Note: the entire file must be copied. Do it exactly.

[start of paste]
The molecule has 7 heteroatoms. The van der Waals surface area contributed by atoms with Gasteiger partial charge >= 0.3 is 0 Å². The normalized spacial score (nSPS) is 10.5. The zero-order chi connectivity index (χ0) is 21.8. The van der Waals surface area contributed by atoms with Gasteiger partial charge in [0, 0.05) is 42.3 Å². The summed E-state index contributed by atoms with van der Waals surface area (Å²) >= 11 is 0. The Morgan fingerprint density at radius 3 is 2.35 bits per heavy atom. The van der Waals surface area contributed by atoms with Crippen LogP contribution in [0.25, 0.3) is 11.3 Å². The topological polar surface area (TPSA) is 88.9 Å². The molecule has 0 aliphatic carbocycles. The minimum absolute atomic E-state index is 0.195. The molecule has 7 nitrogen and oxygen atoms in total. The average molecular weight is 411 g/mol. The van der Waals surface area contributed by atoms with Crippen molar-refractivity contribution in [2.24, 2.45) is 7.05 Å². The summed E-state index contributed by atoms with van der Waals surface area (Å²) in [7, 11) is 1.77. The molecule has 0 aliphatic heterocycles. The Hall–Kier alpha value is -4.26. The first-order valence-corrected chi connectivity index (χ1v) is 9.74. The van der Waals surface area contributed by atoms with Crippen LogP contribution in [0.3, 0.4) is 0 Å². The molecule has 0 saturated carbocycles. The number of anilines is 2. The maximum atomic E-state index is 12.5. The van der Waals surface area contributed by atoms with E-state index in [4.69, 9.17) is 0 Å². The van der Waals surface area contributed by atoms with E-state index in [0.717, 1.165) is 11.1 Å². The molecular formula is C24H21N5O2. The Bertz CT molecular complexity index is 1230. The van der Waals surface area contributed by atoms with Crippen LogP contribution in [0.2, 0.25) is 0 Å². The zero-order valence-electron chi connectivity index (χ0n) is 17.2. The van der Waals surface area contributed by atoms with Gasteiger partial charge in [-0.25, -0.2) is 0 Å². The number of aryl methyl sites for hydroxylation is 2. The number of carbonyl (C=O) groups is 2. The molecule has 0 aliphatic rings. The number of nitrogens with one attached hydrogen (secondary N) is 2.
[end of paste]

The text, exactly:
The molecule has 7 heteroatoms. The van der Waals surface area contributed by atoms with Gasteiger partial charge >= 0.3 is 0 Å². The normalized spacial score (nSPS) is 10.5. The zero-order chi connectivity index (χ0) is 21.8. The van der Waals surface area contributed by atoms with Gasteiger partial charge in [0, 0.05) is 42.3 Å². The summed E-state index contributed by atoms with van der Waals surface area (Å²) >= 11 is 0. The Morgan fingerprint density at radius 3 is 2.35 bits per heavy atom. The van der Waals surface area contributed by atoms with Crippen LogP contribution in [0.25, 0.3) is 11.3 Å². The topological polar surface area (TPSA) is 88.9 Å². The molecule has 0 aliphatic carbocycles. The minimum absolute atomic E-state index is 0.195. The molecule has 7 nitrogen and oxygen atoms in total. The average molecular weight is 411 g/mol. The van der Waals surface area contributed by atoms with Crippen molar-refractivity contribution in [2.24, 2.45) is 7.05 Å². The summed E-state index contributed by atoms with van der Waals surface area (Å²) in [7, 11) is 1.77. The molecule has 0 aliphatic heterocycles. The Hall–Kier alpha value is -4.26. The first-order valence-corrected chi connectivity index (χ1v) is 9.74. The van der Waals surface area contributed by atoms with Crippen LogP contribution in [0.3, 0.4) is 0 Å². The molecule has 0 saturated carbocycles. The number of anilines is 2. The maximum atomic E-state index is 12.5. The van der Waals surface area contributed by atoms with E-state index in [4.69, 9.17) is 0 Å². The van der Waals surface area contributed by atoms with E-state index in [0.717, 1.165) is 11.1 Å². The molecular formula is C24H21N5O2. The Bertz CT molecular complexity index is 1230. The van der Waals surface area contributed by atoms with Crippen LogP contribution in [0.2, 0.25) is 0 Å². The zero-order valence-electron chi connectivity index (χ0n) is 17.2. The van der Waals surface area contributed by atoms with Gasteiger partial charge in [-0.25, -0.2) is 0 Å². The number of aryl methyl sites for hydroxylation is 2. The number of carbonyl (C=O) groups is 2. The molecule has 0 aliphatic rings. The number of nitrogens with one attached hydrogen (secondary N) is 2.